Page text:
Sean Mullaney (00:07:47 to 00:08:36)
Yeah, and I think there's a new kind of tech stack that's emerging, and the folks that you mentioned are people who are training what's called foundational language models. And so, they're the ones out buying all the crazy Nvidia chips and trying to invest tens and hundreds of millions of dollars to have a breakthrough in the foundational understanding of language. And then there are a lot of companies like ours that are taking those models and incorporating them into existing application. And in our case, we're taking these core language models and putting them and rebuilding the whole search stack around them. So, yeah, we're not competing with OpenAI or Anthropic or any of these folks to make the base models, but we really are building search from the ground up to leverage the capabilities.
Gene Marks (00:08:36 to 00:09:57)
Got it. Where do you see, Sean, the future of integrating different language models as well as databases together to provide full blown search? And I'll give an example. I was actually at a conference just two weeks ago. It was a manufacturing conference, and there was a lot of talk about AI, and there's data that's being brought in by forklifts on video that is just analyzing the safety, and there's machinery and equipment that's accumulating data, as well, about the efficiencies of running something through it.
And of course, there's the ERP systems and the purchase order systems and inventory management systems, the security systems. I guess there's a lot of data that is being stored all over the place. I feel like there's this need for a company like yours to be in the middle of all of that, to provide answers to users internally before they run a job, for example, or what would be the most productive way to do this, or finding a job that was similar to this job. Do you see Algolia going in that direction as a sort of company that brings together a bunch of data together and uses your search technology to provide answers, like a generative AI interface?
Sean Mullaney (00:09:57 to 00:10:11)
Yeah, absolutely. I think one of the things where we really excel is being able to take a lot of different content, be able to search through it simultaneously. So, you've mentioned a lot of different types of kind of sensor things like this.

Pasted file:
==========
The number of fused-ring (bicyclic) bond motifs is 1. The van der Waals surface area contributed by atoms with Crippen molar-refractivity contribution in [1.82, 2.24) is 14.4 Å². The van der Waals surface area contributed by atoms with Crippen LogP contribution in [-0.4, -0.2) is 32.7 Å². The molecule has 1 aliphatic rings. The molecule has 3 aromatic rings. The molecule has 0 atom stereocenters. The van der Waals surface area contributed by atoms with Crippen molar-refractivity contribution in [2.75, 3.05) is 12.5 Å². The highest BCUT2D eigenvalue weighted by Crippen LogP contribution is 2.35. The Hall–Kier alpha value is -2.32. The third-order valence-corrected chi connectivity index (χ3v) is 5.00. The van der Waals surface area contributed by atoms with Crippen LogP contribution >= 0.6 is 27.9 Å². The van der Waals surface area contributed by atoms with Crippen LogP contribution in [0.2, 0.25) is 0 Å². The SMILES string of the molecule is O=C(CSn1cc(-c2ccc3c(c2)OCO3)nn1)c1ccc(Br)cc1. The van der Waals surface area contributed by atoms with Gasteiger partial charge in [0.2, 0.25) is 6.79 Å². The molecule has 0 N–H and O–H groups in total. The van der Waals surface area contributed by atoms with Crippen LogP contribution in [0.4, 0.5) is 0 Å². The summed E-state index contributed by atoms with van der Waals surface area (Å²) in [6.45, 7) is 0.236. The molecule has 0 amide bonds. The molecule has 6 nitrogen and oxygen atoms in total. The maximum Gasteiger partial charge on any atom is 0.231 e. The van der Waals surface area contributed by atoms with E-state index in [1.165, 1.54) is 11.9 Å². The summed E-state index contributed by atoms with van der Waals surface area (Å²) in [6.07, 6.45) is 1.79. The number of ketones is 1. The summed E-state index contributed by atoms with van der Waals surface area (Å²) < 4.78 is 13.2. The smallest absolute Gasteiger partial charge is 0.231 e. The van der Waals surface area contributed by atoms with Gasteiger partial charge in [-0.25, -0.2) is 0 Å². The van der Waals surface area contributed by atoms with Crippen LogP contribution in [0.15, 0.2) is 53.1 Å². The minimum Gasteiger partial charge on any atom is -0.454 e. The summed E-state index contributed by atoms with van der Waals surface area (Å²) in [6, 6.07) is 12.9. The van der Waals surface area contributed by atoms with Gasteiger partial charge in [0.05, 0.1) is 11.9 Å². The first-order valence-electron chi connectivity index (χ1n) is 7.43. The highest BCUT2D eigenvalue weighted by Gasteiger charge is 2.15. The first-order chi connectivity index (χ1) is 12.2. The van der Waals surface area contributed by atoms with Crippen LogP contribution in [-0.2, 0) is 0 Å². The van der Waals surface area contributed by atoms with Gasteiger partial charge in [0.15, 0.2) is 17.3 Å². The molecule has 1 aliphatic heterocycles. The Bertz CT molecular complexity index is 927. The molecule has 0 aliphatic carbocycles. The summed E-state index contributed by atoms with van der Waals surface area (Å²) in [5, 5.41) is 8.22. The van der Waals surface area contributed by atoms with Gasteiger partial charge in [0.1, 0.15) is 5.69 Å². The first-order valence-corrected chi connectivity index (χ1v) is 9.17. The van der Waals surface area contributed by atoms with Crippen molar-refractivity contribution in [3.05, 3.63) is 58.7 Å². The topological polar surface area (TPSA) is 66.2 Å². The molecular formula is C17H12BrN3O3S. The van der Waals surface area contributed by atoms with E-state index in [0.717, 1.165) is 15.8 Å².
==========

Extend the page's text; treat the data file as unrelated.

Gene Marks (00:10:11)
Sean Mullaney (00:10:11 to 00:11:39)
So, lots of content search through it simultaneously, and then the output of that content we're actually running through generative AI models to be able to summarize, combine, and give you specific answers based on specific data. So, this is a new area. I'll give you a great example. In e-commerce, right. In the traditional world of retail, you could walk into a store and have a conversation with someone who is a domain expert on the products that were being sold in the store, and they would give you a personal assistant-type experience, helping you try on things, find things, give you advice.
When we move to the internet, we're not able to do that at scale. And instead, a lot of ecommerce sites often feel like they're a kind of warehouse with a website built on top of it. And so I'm very excited. A lot of the work that we're doing at the moment is how do we bring that kind of like personal assistance type experience to the web? And part of the ways that we're doing it is we're combining both the product search on the website, as well as a lot of the informational search that you can do in terms of different types of technologies.
And let's say you're buying TV, you want to understand the difference between an led or an OLED screen. You want to understand which brand is best for cinema or sports. You can actually get advice on specific domains using this type of generative AI. And I feel like the shopping experience is going to change a lot.
Gene Marks (00:11:39)
Sean Mullaney (00:11:39 to 00:11:53)
It's not going to be clicking filters and scrolling through hundreds of pages of products to find the one that you want. It's going to be far more conversational and powered by AI-based search like the one Algolia provides.